Who says public education in Illinois is under-funded? We’ve Got the Answers

One of the most enduring and popular Illinois myths is that government-run “public” education in this state is under-funded. We’re regularly reading reports of a “budget crisis” here or a “shortfall” there – and calls for taxpayers to stop being so stingy. “It’s for the kids!”

Our question is a simple one: Who says government-run “public” education in Illinois is under-funded?
Answer #1: The government-run “public” education community says so. What proof do they offer? None. We’re supposed to believe them – as they are wonderful people who set aside all personal gain and are actually the most honest people with the best management skills you’ll ever meet.

Answer #2: Legislators say so. What proof do they offer? None. They take the word of their friends in the education community and completely shirk their own oversight responsibility. Answer #3: The media says so. What proof do they offer? None. They also take the word of their friends in the education community. Why is it that some bureaucrats are always taken at their word?  Lake County businessman Jack Martinhas recently done the kind of work you’d hope to see from legislators or members of the press. He has researched the facts concerning government-run “public” education revenue and spending not only for the entire state – but also for a few key Lake County school districts that are crying poor.  What he’s discovered is yet more evidence that monopolies don’t work, government needs oversight and an education degree is probably the worst thing you can have if you’re going to manage a multi-million dollar enterprise. The facts shatter the myth and show that the small percentage of districts with legitimate needs reveals only a distribution of funds problem. Illinois taxpayers have increased funding to the public schools at over double the rate of inflation over the past 15 years. We now spend over $20 billion a year and average $10,000 per student. That’s enough money. How do we know that? Because private schools do it at two-thirds the cost and produce better results. Here’s a little of what Jack Martin found out about Lake County public schools – where they’re swimming in cash:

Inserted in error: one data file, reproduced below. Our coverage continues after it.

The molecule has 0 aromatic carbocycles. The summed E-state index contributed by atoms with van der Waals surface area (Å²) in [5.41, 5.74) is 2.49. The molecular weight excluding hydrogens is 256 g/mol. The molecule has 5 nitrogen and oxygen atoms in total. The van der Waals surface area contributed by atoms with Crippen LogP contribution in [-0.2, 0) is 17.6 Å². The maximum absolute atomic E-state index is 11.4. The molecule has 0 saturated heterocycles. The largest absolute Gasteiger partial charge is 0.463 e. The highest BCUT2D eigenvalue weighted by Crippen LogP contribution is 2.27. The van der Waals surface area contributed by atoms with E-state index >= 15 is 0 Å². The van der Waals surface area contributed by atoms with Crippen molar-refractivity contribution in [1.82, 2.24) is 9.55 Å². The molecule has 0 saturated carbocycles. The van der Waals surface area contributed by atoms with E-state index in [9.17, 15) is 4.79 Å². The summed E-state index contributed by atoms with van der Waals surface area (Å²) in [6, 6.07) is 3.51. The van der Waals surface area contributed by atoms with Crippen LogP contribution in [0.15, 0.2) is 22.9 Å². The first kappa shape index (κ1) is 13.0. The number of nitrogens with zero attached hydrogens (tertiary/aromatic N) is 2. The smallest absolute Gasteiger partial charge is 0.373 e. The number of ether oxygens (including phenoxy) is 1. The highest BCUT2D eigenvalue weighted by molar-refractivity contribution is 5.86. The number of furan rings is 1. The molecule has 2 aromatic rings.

• Total revenues supporting Lake County Schools are up 180%,
  • Property taxes are up 147%, and
  • Revenues per student are up 84%, though student population has increased only 52%.
Click here to read the rest so next time you hear about cash-starved public education in Illinois from bureaucrats, legislators or the press, you can know they’re not telling you the truth.
©2006 John Francis Biver